And last … but certainly not least … Murder She Writes welcomes B.J. Daniels as our last new blogger! (Applause, whistles) … B.J. has published a gazillion books (OK, not a gazillion, but more than 50 which makes her very, very special!) I’m thrilled she has agreed to join our fold.
By this time next month, we hope to have the new blog unveiled, and Stephanie, Deborah, and B.J. will have their books and faces blessing our wall. Plus, we have lots more goodies in store for our loyal readers! I’m getting excited 🙂
But first, please give B.J. a BIG welcome to Murder She Writes!
Road Trip Indulgences
By B.J. Daniels
Whenever I leave the small Montana town where I live, it quickly becomes a road trip. That’s because the next closest town is an hour away.
Wanna go to Target or Costco? A three-hour road trip with only one tiny town on the way. If I want to see old friends and family in my former hometown or get a better flight? It’s a five-hour road trip one way with only two small towns in between.
Living in a state as large as Montana means I take a lot of road trips.
Unfortunately, when you live in a state that has such extremes in weather and such isolation, a road trip requires being prepared for just about anything.
In the winter, I take a sleeping bag, food, water, matches and a change of clothing including heavy-duty snowboots. There is always the chance I will slide off the road or get caught in a blizzard and end up trapped somewhere when the roads close. Believe me, it has happened before.
The rest of the year, I still have to be prepared because not only are all the roads out of my small Montana town narrow two-lanes, they go through some really isolated country with no cell phone coverage. In this part of Montana, the only cell phone coverage is within a few miles of the towns. Also the population is .03 people per square mile. In other words, there is nothing out there but wild country.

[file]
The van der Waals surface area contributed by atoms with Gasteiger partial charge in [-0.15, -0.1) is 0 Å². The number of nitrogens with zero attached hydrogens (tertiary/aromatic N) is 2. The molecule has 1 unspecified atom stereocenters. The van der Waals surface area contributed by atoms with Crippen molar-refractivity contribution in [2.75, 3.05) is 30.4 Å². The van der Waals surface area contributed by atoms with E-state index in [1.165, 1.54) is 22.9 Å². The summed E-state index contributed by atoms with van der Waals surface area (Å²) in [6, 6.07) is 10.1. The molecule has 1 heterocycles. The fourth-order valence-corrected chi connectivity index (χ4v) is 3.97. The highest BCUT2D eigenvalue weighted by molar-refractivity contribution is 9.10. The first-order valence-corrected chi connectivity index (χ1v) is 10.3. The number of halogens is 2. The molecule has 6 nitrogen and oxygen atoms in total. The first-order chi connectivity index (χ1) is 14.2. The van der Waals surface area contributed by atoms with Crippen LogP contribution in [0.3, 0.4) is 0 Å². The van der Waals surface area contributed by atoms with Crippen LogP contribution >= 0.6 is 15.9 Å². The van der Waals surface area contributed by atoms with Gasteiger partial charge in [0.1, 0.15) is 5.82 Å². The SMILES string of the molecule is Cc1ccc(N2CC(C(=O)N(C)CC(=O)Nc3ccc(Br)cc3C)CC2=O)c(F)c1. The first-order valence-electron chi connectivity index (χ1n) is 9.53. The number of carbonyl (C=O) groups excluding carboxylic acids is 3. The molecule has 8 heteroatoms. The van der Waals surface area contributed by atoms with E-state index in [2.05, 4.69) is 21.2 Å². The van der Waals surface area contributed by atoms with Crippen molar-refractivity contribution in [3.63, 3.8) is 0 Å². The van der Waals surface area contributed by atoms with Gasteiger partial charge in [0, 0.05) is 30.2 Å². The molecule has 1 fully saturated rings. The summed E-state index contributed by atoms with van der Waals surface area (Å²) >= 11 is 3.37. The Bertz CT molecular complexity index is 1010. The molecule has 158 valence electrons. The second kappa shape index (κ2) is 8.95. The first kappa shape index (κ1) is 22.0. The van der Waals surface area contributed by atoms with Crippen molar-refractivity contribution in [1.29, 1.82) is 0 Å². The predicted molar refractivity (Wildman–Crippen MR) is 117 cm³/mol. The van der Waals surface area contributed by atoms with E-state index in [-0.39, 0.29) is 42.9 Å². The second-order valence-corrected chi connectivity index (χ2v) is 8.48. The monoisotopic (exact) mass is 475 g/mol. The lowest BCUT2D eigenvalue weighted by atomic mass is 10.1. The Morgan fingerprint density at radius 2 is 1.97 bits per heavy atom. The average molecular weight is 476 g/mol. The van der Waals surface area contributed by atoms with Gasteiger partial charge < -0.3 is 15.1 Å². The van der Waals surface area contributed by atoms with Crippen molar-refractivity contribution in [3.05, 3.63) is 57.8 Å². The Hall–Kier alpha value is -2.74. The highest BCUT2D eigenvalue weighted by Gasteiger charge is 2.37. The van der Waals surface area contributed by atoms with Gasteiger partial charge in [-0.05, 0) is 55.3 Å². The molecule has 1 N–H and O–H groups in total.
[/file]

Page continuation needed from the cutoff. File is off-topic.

At least that’s the way I approach it, which means road trip food.
I was thinking about that on the five-hour drive from the airport to my home after a week in Anaheim at the Romance Writers of America conference. As I stopped to pick up my road-trip food, I wondered what other drivers stock up on for their road trips.
For me, Coke Zero is an absolute. A problem with driving through isolated areas of Montana where there is NO traffic is falling asleep at the wheel. I find I have to consume a lot of caffeine. Unfortunately, I was already tired after the long days and late nights at RWA so it called for large containers of Coke Zero.
As much as I really did not want to snack, snacks were an essential part of the road-trip. I’ve learned that these must be small, bite-sized, something that takes a while to eat on this 300-mile trek. Eat it all in the first hundred miles and you’re out of luck. Of two small towns along the way, some several hours apart, most stores are often closed when you get there.
I’m really good when I leave the house for one of these trips. I take a nice healthy sandwich, some raw vegetables from the garden, maybe a homemade cookie or two for energy.
But all bets are off on the way home. I’m usually tired and anxious to get there so I treat I like an adventure race. My goal is simple: Do whatever I have to so I can sleep in my own bed that night.
That means whatever road-trip food it takes. I’m a sucker for anything sweet and salty like butter toffee peanuts, but a bag of Fritos will do the trick too. Or a bag of barbecued potato chips. I like jawbreakers too. They take a while to eat.
So I stock up and hit the road. It is do or die. I get into it by driving (usually too fast), plotting my next book and drinking and snacking to keep up my stamina.
Eating on the road unfortunately is a lot like snacking while you write or read a book. Memory loss is involved. You look down and that whole bag of chips is just gone.
By the time I get home, I’m sick and I swear I will never eat that junk again.
(Amazing how by the next road trip, I have completely forgotten those regrets.) But I’m home so it was all worth it.
Speaking of no regrets though, I’m beginning to suspect that it might be a myth that road-trip food calories don’t count.
So what is your favorite road trip indulgence? And do not tell me it’s fresh fruit and vegetables.